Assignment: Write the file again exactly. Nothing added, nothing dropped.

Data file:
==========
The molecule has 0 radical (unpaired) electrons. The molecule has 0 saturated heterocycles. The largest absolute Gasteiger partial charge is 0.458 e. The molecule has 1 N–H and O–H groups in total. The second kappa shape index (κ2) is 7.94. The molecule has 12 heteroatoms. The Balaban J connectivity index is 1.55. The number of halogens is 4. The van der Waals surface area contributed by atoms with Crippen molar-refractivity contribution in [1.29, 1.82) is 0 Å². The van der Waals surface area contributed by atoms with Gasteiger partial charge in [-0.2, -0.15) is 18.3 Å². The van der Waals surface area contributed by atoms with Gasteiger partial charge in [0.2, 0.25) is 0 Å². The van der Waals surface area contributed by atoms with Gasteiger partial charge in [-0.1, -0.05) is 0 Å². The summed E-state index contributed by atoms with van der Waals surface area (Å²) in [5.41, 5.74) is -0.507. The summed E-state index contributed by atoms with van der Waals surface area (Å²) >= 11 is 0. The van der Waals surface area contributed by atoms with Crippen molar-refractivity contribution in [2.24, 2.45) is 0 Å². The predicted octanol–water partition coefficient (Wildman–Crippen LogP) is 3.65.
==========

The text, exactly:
The molecule has 0 radical (unpaired) electrons. The molecule has 0 saturated heterocycles. The largest absolute Gasteiger partial charge is 0.458 e. The molecule has 1 N–H and O–H groups in total. The second kappa shape index (κ2) is 7.94. The molecule has 12 heteroatoms. The Balaban J connectivity index is 1.55. The number of halogens is 4. The van der Waals surface area contributed by atoms with Crippen molar-refractivity contribution in [1.29, 1.82) is 0 Å². The van der Waals surface area contributed by atoms with Gasteiger partial charge in [-0.2, -0.15) is 18.3 Å². The van der Waals surface area contributed by atoms with Gasteiger partial charge in [0.2, 0.25) is 0 Å². The van der Waals surface area contributed by atoms with Gasteiger partial charge in [-0.1, -0.05) is 0 Å². The summed E-state index contributed by atoms with van der Waals surface area (Å²) in [5.41, 5.74) is -0.507. The summed E-state index contributed by atoms with van der Waals surface area (Å²) >= 11 is 0. The van der Waals surface area contributed by atoms with Crippen molar-refractivity contribution in [2.24, 2.45) is 0 Å². The predicted octanol–water partition coefficient (Wildman–Crippen LogP) is 3.65.